▶️ Read more about Bem (VentureBeat)

Google’s Vertex AI Enterprise Scale Up

This week, Google made a few announcements to show enterprise customers that its Vertex AI platform has the features they need for any AI use case. Some are a follow-up to things the company introduced earlier this year at its I/O developer conference, such as the launch of Google’s Gemini 1.5 Flash and 1.5 Pro with a 2 million context window. The company is also making its open-source lightweight Gemma 2 model series available to more users starting next quarter. However, it surprised us with not one, but two sizes—along with a 27 billion parameter model, there’s a 9 billion one.

Organizations can also use Google’s next-gen text-to-image foundation model through Vertex AI. Like Gemini 1.5 Flash and Gemma 2, Imagen 3 first debuted in May, offering faster image generation, better prompt understanding, photo-realistic people generation, and greater text rendering control. The new model will help Google remain competitive against other similar services enterprise customers might turn to, such as Adobe Firefly, OpenAI’s DALL-E, and Midjourney.

Finally, to give businesses peace of mind that their AI models won’t hallucinate and will provide factual and accurate information, Google is partnering with four reputable third-party services to help “ground” the technology in real-world facts. It’s the first time the company has enlisted the help of external partners—previously, only Google Search was available to provide grounding through web data. Now, enterprise customers can select data from Moody’s, MSCI, Thomson Reuters and Zoominfo.

What is grounding? It’s anchoring an AI’s output or response to specific, factual information or real-world context. And for those in sensitive or regulated industries, there are significant consequences if a model spits out hallucinations, no matter if the AI is used internally or externally.

As companies turn to platforms like Vertex AI to build AI-powered apps, chatbots and agents, providers like Google must beef up their offerings so that every aspect of what developers might need is state-of-the-art.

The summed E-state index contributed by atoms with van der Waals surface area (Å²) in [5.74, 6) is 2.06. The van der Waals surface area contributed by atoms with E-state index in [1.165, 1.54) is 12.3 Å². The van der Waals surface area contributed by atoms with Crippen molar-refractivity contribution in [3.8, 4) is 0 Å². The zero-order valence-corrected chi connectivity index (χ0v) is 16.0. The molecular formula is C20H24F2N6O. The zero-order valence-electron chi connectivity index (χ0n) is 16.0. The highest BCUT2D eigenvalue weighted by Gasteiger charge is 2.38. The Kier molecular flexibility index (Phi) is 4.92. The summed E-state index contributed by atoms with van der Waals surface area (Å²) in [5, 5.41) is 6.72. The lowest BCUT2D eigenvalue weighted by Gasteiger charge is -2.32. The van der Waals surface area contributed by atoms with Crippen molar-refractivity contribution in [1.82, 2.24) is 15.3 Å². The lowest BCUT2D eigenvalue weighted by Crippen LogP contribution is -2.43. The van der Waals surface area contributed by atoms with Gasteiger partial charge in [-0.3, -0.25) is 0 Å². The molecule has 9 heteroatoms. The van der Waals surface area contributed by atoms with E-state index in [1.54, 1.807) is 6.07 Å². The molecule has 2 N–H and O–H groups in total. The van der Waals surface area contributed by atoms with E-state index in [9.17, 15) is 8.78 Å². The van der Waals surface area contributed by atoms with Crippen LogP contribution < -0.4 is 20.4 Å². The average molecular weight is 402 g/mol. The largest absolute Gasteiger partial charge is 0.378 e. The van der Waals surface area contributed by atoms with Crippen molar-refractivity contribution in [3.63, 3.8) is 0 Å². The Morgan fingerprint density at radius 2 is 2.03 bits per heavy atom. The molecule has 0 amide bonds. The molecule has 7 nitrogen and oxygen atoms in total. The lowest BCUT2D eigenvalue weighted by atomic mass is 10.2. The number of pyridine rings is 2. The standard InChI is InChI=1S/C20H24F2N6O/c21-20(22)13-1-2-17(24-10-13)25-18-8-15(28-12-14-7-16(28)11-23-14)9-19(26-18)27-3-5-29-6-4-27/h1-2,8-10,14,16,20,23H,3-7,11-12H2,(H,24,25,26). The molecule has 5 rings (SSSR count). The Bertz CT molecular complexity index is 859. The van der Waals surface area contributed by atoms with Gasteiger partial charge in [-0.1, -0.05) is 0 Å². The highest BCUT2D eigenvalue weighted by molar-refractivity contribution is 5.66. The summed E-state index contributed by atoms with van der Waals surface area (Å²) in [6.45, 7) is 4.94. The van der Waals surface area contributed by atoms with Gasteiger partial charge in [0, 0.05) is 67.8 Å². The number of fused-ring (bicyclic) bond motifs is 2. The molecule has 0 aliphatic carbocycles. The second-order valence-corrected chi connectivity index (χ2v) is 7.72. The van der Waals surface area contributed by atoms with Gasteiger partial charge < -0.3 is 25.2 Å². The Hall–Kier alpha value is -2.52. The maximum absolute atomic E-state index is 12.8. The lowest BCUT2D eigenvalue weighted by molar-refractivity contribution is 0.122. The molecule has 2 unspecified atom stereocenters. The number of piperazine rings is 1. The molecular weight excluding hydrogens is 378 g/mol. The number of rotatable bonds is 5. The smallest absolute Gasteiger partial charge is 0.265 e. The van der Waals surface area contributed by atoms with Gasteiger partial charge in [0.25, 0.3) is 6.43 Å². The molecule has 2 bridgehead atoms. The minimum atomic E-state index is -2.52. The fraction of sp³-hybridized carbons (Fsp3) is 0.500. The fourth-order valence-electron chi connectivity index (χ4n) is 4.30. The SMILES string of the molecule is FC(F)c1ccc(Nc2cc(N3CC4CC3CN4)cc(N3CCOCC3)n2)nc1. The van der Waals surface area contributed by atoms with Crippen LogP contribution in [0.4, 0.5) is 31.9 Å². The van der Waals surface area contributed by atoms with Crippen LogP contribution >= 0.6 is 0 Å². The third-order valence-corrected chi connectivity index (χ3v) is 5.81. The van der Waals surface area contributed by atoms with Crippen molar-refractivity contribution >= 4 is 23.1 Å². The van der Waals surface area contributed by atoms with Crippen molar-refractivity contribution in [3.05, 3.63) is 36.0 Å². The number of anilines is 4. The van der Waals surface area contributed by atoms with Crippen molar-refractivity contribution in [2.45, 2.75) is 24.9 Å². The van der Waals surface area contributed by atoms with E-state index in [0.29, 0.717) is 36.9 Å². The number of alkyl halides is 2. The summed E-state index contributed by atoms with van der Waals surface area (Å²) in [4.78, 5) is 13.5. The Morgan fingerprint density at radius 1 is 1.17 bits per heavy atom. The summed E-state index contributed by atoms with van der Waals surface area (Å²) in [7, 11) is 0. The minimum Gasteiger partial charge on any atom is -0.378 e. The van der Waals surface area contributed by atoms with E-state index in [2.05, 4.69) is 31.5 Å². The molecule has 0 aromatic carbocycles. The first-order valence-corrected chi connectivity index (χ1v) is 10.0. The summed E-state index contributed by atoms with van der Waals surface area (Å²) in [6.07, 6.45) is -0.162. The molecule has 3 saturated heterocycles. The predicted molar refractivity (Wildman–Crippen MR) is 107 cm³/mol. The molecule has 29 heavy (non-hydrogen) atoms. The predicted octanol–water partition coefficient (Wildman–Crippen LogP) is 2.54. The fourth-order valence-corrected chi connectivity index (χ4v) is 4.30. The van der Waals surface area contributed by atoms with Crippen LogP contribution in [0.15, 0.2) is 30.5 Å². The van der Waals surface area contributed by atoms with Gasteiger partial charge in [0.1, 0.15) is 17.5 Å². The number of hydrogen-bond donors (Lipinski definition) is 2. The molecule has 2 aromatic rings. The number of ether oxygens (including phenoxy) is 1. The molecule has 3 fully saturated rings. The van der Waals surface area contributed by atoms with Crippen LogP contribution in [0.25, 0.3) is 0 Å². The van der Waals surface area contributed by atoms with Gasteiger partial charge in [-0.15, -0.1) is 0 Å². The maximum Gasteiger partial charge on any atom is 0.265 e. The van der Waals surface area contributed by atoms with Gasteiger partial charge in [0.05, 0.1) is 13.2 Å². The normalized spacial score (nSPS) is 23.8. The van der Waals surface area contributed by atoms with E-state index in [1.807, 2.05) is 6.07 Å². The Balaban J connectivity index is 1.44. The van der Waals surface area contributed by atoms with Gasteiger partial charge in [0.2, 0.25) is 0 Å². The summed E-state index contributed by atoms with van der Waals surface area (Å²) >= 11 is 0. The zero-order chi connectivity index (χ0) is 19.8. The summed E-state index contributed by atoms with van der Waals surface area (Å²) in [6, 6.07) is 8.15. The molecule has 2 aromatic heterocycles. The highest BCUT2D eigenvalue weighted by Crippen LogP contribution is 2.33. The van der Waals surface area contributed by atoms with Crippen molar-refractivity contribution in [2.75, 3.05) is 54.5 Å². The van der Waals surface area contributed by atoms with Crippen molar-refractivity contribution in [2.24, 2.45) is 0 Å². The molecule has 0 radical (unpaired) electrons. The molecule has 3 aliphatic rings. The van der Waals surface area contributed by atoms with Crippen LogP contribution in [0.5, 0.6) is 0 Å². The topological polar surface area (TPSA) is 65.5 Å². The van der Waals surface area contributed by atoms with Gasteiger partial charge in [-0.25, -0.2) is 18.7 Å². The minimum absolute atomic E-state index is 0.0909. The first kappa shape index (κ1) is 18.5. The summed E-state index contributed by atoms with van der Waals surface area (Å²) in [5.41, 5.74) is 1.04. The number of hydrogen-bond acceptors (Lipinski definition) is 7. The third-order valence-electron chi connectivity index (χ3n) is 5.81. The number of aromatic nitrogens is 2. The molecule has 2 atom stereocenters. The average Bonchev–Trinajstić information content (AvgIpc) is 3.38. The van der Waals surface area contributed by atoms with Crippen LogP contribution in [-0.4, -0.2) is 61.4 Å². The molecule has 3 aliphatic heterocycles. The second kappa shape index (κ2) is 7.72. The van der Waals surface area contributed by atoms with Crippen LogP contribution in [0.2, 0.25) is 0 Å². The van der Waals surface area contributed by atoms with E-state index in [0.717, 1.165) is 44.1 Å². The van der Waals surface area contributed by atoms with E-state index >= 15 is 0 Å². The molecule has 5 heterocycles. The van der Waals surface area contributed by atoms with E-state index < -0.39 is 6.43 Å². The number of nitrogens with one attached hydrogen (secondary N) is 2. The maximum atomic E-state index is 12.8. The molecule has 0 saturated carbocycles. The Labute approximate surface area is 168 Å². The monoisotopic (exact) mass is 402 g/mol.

Today’s Visual Snapshot

Gartner has published a new study exploring who implements AI within an organization. With talk about the need for Chief AI Officers, more than half of those polled reported that their AI leader is someone other than a CAIO. 55 percent say a committee leads their efforts.

“Accountability for AI is spread out. Additionally, some organizations are decentralized, siloed or unclear as to where AI initiatives should lie,” the research firm writes. Some positions tasked with leading AI include analytics and strategy leaders, heads of digital business, and those in the C-suite. CIOs top the list as being the ones most responsible for AI accountability in organizations, with 25 percent of respondents saying that role is in charge of AI orchestration.

Interestingly enough, with all the clamor about CAIOs, boards are reluctant to push companies to hire them because they don’t want to expand the C-suite. However, they do want an AI leader.

“AI and Gen AI are complex and far-reaching and touch every job, activity and strategic conversation in the organization,” Frances Karamouzis, Gartner’s distinguished VP analyst, remarks. “However, this does not mean that the people or team responsible for orchestrating AI at an organization have to have a title at the altitude of the C-suite.”

Quote This

Perplexity is not ignoring the Robot Exclusions Protocol and then lying about it. I think there is a basic misunderstanding of the way this works. We don’t just rely on our own web crawlers, we rely on third-party web crawlers as well.

— Perplexity Chief Executive Aravind Srinivas, in an interview with Fast Company, responding to allegations that the AI search startup is crawling content from websites that don’t want to be crawled.

Can’t Miss Event

VentureBeat’s flagship conference is coming up.

You’re invited to attend VB Transform 2024 in San Francisco, California, from July 9 to 11. There’s an incredible lineup of speakers and engaging topics. Plus, you’ll have plenty of top-tier networking opportunities.

Scheduled to speak are OpenAI’s Head of Product, API, Olivier Godement; Microsoft’s Corporate Vice President for AI at Work, Jared Spataro; Perplexity CEO, Aravind Srinivas; Groq CEO Jonathan Ross; Google Cloud’s Global Head of Regulated Industries, Zac Maufe; Nvidia’s Vice President of AI Models, Software and Services Kari Briski; Walmart’s Vice President of Emerging Technology Desirée Gosby; Wayfair’s Chief Technology Officer Fionna Tan; and more.

This is an excellent event for enterprise executives interested in learning about practical generative AI case studies and applications directly from industry leaders

▶️ Register here

This Week’s AI News

🏭 Industry Insights

🤖 Machine Learning

✏️ Generative AI

🛒 Commerce

☁️ Enterprise

⚙️ Hardware

🔬 Science and Breakthroughs

💼 Business and Marketing

📺 Media and Entertainment

💰 Funding

⚖️ Copyright and Regulatory Issues

💥 Disruption and Misinformation

End Output